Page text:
Did you know there are only four fundamental ingredients in beer? Water, starch, hops, and yeast. That’s it. Other ingredients are sometimes used (often as additional flavoring agents), but at the basic level, beer only has four components.

The first and most simple of the four is water. I know you’re thinking that it seems pretty straight forward, but subtle variations in water’s chemical composition play a huge part in determining the final product. Different regions have water with different mineral components; as a result, different regions were originally better suited to making certain types of beer. For example, Dublin has hard water well suited to making stout (such as Guinness) while the Pilsen region in the Czech Republic has soft water well suited to making pale lager (such as Pilsner Urquell). The water near Burton in England contains gypsum, which imparts a desired mouth feel into pale ale—so much so that many brewers will add gypsum to the local water when they brew pale ales in a process known as Burtonisation.

The next ingredient is the starch, which provides fermentable material and is a key determinant of the strength and flavor of the beer. The most common starch source used in beer is malted grain. Grain is malted by soaking it in water (allowing it to begin germination) and then drying the partially germinated grain in a kiln. Malting grain produces enzymes that convert starches in the grain into fermentable sugars. Different roasting times and temperatures in the kiln are what produce the different colors of malt, with darker malts producing darker beers.

Nearly all beer includes barley malt as the majority of the starch due to its fibrous husk, which is important in the sparging stage of brewing (water is washed over the mashed grains to form the wort) and also because it is a rich source of amylase, a digestive enzyme that facilitates starch conversion into sugars. Other malted and unmalted grains (including wheat, rice, oats, and rye) may be used. In recent years, a few brewers have produced gluten-free beer made with sorghum instead of barley malt for people that cannot digest gluten-containing grains like wheat, barley, and rye. Some big breweries like to use corn as an inexpensive replacement for barley, but needless to say, that is not an acceptable practice.

Flavoring beer is the work of hops. The flower of the hop vine is used as a flavoring and preservative agent in nearly all beer made today.

Hops were used by monastery breweries, such as Corvey in Westphalia, Germany, from 822 AD, though the date normally given for widespread cultivation of hops for use in beer is the thirteenth century. During this time, beer was flavored with other plants and various aromatic herbs, berries, and even ingredients like wormwood, which were combined into a mixture known as gruit and used in the same way hops are used today. Hops remained a fringe flavoring agent until the sixteenth century when taxation of traditional gruit ingredients by the church forced brewers to accept using the bitter flower.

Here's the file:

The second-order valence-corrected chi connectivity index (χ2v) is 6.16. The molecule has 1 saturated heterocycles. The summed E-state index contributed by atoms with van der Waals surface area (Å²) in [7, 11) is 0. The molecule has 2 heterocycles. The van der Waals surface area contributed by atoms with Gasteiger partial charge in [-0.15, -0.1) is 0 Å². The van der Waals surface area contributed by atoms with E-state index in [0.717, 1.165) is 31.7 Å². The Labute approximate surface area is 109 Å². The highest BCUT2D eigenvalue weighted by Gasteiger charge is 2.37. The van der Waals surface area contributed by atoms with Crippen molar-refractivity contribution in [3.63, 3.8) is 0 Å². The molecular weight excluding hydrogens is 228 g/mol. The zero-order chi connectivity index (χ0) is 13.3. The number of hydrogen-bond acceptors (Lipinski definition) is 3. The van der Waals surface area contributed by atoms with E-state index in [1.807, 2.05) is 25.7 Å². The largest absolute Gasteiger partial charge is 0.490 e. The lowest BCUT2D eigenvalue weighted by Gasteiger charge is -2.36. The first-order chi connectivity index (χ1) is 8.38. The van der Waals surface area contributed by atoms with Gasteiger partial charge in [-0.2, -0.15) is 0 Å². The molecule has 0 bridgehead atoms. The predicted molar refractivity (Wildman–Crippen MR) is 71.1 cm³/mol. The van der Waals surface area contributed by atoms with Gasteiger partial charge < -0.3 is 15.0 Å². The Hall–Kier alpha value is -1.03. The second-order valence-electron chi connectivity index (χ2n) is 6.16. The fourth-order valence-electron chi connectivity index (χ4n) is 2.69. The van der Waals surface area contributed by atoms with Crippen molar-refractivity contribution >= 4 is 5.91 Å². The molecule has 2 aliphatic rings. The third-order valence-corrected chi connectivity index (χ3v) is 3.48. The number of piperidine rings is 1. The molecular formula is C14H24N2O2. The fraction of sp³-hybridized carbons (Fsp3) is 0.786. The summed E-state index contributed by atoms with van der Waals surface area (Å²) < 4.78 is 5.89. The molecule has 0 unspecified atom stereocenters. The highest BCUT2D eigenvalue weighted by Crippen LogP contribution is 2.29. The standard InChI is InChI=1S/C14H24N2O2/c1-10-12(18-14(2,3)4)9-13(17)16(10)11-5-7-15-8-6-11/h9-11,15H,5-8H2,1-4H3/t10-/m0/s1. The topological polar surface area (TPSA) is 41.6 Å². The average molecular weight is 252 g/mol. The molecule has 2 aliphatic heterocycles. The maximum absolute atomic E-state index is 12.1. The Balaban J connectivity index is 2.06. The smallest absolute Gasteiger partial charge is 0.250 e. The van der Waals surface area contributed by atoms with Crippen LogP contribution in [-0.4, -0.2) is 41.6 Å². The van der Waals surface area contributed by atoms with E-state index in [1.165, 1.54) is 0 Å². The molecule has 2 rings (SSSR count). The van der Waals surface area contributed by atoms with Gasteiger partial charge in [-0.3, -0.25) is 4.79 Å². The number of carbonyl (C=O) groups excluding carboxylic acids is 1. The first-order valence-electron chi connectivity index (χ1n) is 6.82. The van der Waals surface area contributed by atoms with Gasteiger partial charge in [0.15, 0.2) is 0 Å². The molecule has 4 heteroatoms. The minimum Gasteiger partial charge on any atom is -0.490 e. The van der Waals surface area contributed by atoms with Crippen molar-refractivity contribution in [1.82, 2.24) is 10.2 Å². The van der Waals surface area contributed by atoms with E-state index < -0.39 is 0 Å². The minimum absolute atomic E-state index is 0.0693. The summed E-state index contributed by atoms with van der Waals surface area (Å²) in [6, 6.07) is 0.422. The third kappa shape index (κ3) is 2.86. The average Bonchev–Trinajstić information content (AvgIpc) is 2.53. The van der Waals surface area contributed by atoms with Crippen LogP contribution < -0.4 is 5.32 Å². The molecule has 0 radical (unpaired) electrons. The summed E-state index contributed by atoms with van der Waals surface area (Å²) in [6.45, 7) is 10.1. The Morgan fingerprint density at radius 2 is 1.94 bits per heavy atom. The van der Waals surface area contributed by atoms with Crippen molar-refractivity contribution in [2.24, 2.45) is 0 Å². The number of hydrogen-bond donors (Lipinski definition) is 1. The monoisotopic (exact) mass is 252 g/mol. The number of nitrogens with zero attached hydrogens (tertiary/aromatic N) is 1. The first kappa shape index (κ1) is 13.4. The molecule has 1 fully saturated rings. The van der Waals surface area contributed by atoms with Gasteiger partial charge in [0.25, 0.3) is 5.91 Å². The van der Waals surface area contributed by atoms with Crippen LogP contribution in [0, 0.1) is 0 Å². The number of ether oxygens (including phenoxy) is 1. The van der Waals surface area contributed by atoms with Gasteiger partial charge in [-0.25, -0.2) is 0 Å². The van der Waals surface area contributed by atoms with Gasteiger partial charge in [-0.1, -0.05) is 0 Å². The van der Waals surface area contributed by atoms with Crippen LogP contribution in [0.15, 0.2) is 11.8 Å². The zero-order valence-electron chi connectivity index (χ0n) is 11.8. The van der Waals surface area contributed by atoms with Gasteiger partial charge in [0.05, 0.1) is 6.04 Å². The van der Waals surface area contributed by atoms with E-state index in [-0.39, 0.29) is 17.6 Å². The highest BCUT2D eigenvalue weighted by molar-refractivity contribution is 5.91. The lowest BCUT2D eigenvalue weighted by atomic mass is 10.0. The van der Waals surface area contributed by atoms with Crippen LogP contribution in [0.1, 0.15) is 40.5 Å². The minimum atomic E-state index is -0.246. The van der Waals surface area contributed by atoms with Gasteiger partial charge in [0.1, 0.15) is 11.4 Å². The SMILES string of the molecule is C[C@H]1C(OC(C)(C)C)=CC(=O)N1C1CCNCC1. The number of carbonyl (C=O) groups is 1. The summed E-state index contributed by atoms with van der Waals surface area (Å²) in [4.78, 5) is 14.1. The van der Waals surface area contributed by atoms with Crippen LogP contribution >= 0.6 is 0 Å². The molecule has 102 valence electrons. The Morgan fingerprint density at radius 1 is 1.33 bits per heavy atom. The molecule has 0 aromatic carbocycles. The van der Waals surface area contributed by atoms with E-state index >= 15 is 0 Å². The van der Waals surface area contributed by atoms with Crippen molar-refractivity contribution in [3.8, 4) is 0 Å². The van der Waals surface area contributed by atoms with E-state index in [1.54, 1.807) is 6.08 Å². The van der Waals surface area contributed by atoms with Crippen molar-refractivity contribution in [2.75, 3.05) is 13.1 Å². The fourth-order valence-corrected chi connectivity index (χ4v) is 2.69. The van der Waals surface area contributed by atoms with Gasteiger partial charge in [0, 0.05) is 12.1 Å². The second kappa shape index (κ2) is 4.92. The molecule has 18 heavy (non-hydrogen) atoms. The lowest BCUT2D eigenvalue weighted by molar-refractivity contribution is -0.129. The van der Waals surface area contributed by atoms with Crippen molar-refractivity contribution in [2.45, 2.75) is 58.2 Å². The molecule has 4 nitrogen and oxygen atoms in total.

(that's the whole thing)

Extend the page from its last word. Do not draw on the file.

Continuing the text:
Hops contain several characteristics that brewers desire in beer. They contribute a bitterness (which is measured on the International Bitterness Units scale) that balances the sweetness of the malt. Hops also contribute floral, citrus, and herbal aromas and flavors to beer. Additionally, they have an antibiotic effect that favors the activity of brewer’s yeast over less desirable microorganisms, and hops aids in “head retention”, or the length of time that a foamy head created by carbonation will last. Finally, the acidity of hops is a preservative, which in the old days was a very big deal, though not as important today.

The fourth and final ingredient is yeast, a microorganism that is responsible for fermentation in beer. Yeast metabolizes the sugars extracted from grains, which produces alcohol and carbon dioxide, and thereby turns wort into beer. In addition to fermenting the beer, yeast influences the character and flavor. The dominant types of yeast used to make beer are ale yeast and lager yeast. Before the role of yeast in fermentation was understood, fermentation involved wild or airborne yeasts. A few styles, such as lambics, rely on this method today, but most modern breweries ferment with pure yeast cultures.

That’s it. The foundation of every beer we make, and every beer you drink, is summed up in those four ingredients. Of course, this is just the beginning. Which varieties of hops, grain, and yeast, in what proportion, added at what point in the process, and so on . . . that’s where it gets complicated. But don’t worry; we’ll take care of the hard part for you. All you have to do is enjoy the finished product.

To the Republic (if you can keep it)… Cheers!

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